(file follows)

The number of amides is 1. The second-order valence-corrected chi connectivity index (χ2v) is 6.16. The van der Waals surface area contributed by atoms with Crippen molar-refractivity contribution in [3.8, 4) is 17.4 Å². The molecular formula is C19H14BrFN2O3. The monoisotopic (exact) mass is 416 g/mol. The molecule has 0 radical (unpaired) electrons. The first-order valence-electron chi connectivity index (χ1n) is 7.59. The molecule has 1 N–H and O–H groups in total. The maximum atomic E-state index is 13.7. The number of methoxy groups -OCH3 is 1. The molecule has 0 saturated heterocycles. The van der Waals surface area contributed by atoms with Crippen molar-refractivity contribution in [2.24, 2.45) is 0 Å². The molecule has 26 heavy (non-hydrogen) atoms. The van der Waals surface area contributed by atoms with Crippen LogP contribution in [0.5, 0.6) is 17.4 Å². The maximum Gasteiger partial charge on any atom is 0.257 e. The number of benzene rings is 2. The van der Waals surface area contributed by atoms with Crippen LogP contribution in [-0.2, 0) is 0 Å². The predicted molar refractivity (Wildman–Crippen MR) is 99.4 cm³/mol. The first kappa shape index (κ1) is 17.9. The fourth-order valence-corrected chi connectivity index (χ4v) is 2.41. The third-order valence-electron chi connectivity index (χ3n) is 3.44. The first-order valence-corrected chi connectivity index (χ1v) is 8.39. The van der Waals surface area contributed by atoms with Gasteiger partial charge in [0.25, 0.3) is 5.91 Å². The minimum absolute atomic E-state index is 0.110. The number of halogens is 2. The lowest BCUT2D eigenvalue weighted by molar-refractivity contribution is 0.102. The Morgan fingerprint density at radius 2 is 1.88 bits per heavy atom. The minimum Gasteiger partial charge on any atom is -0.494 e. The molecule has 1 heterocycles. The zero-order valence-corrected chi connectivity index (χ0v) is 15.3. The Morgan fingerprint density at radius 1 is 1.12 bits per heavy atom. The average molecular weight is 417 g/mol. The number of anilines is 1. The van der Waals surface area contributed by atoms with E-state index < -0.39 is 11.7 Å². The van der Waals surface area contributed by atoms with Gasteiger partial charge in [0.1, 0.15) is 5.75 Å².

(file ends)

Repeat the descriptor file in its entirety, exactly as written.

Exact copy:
The number of amides is 1. The second-order valence-corrected chi connectivity index (χ2v) is 6.16. The van der Waals surface area contributed by atoms with Crippen molar-refractivity contribution in [3.8, 4) is 17.4 Å². The molecular formula is C19H14BrFN2O3. The monoisotopic (exact) mass is 416 g/mol. The molecule has 0 radical (unpaired) electrons. The first-order valence-electron chi connectivity index (χ1n) is 7.59. The molecule has 1 N–H and O–H groups in total. The maximum atomic E-state index is 13.7. The number of methoxy groups -OCH3 is 1. The molecule has 0 saturated heterocycles. The van der Waals surface area contributed by atoms with Crippen molar-refractivity contribution in [2.24, 2.45) is 0 Å². The molecule has 26 heavy (non-hydrogen) atoms. The van der Waals surface area contributed by atoms with Crippen LogP contribution in [0.5, 0.6) is 17.4 Å². The maximum Gasteiger partial charge on any atom is 0.257 e. The number of benzene rings is 2. The van der Waals surface area contributed by atoms with Crippen LogP contribution in [-0.2, 0) is 0 Å². The predicted molar refractivity (Wildman–Crippen MR) is 99.4 cm³/mol. The first kappa shape index (κ1) is 17.9. The fourth-order valence-corrected chi connectivity index (χ4v) is 2.41. The third-order valence-electron chi connectivity index (χ3n) is 3.44. The first-order valence-corrected chi connectivity index (χ1v) is 8.39. The van der Waals surface area contributed by atoms with Gasteiger partial charge in [0.25, 0.3) is 5.91 Å². The minimum absolute atomic E-state index is 0.110. The number of halogens is 2. The lowest BCUT2D eigenvalue weighted by molar-refractivity contribution is 0.102. The Morgan fingerprint density at radius 2 is 1.88 bits per heavy atom. The minimum Gasteiger partial charge on any atom is -0.494 e. The molecule has 1 heterocycles. The zero-order valence-corrected chi connectivity index (χ0v) is 15.3. The Morgan fingerprint density at radius 1 is 1.12 bits per heavy atom. The average molecular weight is 417 g/mol. The number of anilines is 1. The van der Waals surface area contributed by atoms with E-state index < -0.39 is 11.7 Å². The van der Waals surface area contributed by atoms with Gasteiger partial charge in [0.1, 0.15) is 5.75 Å².